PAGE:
Madison Square Garden, New York
Wednesday, Feb. 28
When your stage is spare -- just you and your seven-man band -- your venue is a sold-out Madison Square Garden and your song catalog cries out for warm intimacy, well, you'd better know how to own the place.
Fortunately, Grammy winner John Mayer knew how to shoulder the load for Wednesday's final performance of his Continuum Winter Tour, sponsored by mtvU. ("Final" being relative; he hits the road again in April.) Clad in T-shirt and jeans, Mayer not only proved that he can command the room, but he tossed in some intriguing surprises in his 95-minute set.
Strolling around with a loose-limbed dancer's grace, Mayer pulled on and thwapped away joyously on any one of his many guitars, yanking out moments of clear -- if sometimes clearly orchestrated -- beauty on smoky tunes like "Good Love Is on the Way," punctuating the cool with an occasional scat or extended riff.
Yet it felt like there were two Mayers at war. There's the MTV Mayer, trying to elude his heartthrob status leftover from 2003's "Daughters" by dropping it from the set while still chatting up the crowd with easy behind-the-songs rapport. This one encourages audience participation on hits like the acoustic "Your Body Is a Wonderland," performed sans band on a midstadium platform.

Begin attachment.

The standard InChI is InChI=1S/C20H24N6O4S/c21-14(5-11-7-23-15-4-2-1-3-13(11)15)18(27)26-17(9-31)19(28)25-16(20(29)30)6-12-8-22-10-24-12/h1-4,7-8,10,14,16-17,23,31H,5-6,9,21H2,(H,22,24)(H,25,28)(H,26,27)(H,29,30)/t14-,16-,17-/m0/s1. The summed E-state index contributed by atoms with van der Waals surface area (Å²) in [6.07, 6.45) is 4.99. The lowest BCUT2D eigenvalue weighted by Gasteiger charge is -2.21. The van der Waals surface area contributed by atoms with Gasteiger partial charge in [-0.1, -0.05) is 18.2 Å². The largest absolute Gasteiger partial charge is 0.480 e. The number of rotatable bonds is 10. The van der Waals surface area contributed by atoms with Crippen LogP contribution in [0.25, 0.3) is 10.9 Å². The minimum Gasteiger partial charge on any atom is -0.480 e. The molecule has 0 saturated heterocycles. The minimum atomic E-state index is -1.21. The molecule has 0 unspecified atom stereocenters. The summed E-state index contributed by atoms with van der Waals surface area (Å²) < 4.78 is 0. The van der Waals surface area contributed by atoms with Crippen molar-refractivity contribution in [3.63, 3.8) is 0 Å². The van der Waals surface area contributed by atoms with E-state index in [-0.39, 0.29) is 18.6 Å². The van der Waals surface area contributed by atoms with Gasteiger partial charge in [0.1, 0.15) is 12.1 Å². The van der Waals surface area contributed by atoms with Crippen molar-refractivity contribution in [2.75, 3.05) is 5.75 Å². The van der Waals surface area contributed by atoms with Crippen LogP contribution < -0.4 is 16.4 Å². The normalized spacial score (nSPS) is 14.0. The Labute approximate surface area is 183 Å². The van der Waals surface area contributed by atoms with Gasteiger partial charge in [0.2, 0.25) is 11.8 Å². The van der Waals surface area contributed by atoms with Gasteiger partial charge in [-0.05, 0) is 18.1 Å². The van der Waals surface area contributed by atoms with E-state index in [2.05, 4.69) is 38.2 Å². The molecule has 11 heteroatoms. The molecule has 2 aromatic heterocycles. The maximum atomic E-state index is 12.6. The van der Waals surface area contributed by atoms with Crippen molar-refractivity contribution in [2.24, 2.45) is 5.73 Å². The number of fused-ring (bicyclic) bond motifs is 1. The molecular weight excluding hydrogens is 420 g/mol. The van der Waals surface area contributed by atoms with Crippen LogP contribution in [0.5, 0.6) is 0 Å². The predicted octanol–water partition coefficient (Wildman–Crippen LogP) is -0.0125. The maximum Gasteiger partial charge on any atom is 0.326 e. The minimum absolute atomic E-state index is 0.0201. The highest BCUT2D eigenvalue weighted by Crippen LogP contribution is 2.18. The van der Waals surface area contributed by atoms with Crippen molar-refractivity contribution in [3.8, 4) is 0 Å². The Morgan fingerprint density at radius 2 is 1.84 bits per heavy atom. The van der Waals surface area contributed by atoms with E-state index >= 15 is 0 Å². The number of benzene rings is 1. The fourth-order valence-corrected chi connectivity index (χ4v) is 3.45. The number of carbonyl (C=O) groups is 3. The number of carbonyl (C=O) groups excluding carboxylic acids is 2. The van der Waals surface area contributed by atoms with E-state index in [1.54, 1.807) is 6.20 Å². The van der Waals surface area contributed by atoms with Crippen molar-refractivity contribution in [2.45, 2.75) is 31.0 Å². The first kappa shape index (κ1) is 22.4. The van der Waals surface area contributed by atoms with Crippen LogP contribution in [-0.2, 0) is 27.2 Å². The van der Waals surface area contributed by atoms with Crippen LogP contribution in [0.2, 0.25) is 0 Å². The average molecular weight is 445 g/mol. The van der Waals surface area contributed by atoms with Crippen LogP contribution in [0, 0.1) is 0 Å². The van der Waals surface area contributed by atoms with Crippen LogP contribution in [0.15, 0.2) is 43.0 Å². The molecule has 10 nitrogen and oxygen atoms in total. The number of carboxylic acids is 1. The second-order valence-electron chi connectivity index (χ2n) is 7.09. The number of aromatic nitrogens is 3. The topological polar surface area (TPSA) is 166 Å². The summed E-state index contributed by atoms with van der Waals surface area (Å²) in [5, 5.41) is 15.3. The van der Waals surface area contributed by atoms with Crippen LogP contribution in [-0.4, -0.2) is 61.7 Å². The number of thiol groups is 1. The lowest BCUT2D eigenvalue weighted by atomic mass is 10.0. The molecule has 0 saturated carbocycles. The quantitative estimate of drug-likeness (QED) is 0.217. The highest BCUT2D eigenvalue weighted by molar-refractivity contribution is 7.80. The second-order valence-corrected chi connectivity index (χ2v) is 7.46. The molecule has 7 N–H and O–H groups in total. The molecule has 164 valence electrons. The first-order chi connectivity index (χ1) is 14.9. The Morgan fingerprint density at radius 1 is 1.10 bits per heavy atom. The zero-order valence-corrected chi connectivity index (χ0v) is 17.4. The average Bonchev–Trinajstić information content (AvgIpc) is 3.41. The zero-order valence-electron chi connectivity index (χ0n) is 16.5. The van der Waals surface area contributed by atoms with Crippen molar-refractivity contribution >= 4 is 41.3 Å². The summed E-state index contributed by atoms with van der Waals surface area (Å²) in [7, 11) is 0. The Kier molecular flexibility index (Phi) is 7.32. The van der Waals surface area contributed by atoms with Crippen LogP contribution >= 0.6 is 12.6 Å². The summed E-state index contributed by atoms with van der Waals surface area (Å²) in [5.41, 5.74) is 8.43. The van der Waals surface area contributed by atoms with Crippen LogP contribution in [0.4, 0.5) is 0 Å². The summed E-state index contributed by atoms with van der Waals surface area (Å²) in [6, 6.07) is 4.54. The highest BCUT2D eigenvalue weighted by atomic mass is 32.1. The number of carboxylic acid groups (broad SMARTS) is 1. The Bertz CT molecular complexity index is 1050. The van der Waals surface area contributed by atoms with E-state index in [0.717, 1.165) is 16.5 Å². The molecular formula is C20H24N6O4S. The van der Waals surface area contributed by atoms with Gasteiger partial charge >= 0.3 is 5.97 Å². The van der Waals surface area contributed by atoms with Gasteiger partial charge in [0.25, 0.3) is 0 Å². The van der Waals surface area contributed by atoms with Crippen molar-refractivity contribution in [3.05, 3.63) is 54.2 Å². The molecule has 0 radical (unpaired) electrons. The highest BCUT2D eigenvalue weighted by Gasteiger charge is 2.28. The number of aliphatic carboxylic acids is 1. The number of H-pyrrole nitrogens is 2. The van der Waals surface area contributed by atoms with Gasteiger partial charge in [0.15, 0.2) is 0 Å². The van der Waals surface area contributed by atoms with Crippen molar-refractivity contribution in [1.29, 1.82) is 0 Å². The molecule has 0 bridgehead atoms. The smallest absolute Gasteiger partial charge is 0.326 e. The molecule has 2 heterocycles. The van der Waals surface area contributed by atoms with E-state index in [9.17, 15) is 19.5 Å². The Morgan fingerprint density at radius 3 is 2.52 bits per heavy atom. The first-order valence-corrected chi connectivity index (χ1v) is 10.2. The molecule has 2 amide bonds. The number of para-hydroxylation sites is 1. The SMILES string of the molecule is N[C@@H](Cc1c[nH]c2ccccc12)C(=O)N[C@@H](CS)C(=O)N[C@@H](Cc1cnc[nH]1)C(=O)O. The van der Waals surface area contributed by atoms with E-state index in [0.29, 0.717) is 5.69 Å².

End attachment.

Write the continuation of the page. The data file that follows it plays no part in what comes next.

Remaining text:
And then there's the Mayer constrained by the venue and the teen screams -- if a person can be constrained by too much space, too much love. This one whips out skilled chops to blast through grittier, bluesier material like "I Don't Need No Doctor" from his John Mayer Trio, a song that cracks open the prefab moments to send an electric jolt through the crowd. And this one seemed enrapped in his guitar duel with fellow axman (and former Pretender) Robbie McIntosh on "I'm Gonna Find Another You."
And in a way, there's a third Mayer, one who combined the best of both for the night-ender, a blistering, extended jaunt through "Gravity" that made the room feel like a small, smoky club. The addition of surprise guest Alicia Keys, who gathered the audience in her fist with just a few lines, made perfect the synergy of Mayer's commercial tendencies and too-brief heartfelt moments.
Ultimately, Mayer remains the bluesman-rocker you can bring home to Mom and Dad. That's good for the video channels, and probably good for the bottom line. But by the time the lights came up after a mere 15 songs, it was hard not to wish that the rest of the set had been as balls-out as Mayer proved he can be at his best.